by John E. Peats M.S., CCC-SLP
Autistic Spectrum disorder is a condition where children are born with a range of debilitating limitations in ability to understand and use verbal language to communicate. It is a condition that is being diagnosed increasingly in american society today. Here are some statistics. One in 68 US children today has been diagnosed with an autistic spectrum disorder (ASD). Austic Spectrum disorder is more commonly found in boys (1 in 42) than girls (1 in 89). Almost half of children with ASD has average or above average I.Q – a measure of intelligence. These statistics tell us ASD is commonly seen and is affecting boys more than girls. We can also see that children with ASD have the potential to learn and function as peers with time and intervention. In this article several behaviors or signs are presented that can be used to help parents begin early in getting children with ASD the help they need. Here are some early signs of Autistic Spectrum disorder:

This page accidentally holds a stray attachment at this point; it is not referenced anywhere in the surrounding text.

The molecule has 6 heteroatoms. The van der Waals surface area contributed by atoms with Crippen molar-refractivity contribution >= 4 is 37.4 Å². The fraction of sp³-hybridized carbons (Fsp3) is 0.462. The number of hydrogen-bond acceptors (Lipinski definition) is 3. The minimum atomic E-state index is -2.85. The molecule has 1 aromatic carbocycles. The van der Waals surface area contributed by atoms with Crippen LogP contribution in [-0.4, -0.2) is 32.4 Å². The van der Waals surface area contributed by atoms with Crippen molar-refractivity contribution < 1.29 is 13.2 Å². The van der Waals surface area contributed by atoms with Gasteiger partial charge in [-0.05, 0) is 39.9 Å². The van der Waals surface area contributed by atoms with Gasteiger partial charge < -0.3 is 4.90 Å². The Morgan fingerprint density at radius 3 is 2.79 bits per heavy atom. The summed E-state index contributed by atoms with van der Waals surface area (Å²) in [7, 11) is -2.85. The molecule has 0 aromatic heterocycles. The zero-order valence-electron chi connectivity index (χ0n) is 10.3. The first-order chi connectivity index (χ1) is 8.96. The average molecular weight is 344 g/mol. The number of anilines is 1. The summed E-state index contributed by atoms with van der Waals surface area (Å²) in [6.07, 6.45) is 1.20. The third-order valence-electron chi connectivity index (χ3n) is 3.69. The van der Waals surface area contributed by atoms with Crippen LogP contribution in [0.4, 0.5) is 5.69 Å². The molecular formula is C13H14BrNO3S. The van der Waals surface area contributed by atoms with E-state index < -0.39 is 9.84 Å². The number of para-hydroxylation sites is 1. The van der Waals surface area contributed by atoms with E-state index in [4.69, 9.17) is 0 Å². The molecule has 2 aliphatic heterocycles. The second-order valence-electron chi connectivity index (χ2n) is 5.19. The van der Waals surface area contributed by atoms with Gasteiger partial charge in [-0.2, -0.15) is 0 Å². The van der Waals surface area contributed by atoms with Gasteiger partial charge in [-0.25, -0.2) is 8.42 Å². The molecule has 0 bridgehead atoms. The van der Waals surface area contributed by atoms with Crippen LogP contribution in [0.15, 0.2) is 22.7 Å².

1. A child exhibits very limited social interaction such as fleeting or very brief eye contact and no smiling when engaging others.
2. A child exhibit unusual behaviors like flapping of hands or constantly pushing their body against another person.
3. A child grabs or guides your hand to get something. An example could be taking your hand and guiding you to the refrigerator to get juice.
4. A child does NOT use gestures like pointing to communicate something they’re interested in.
5. A child seldom seem to understand what is said to him or her.
6. A child show little or no interest in toys or playing with others.
7. A child says very limited sounds or words but may make unusual sounds like grunts and squeals.
8. Child engages in repetitive motions and become very upset when made to stop or alter activity
In summary, it is clear that Autistic Spectrum disorder is a growing concern in the United States today. It is imperative as parents and caregivers that we identify early on whether or not this disorder manifests in our children. Early treatment has been shown to make a world of difference in helping these children acclimate and function normally or as normal as possible in today’s society.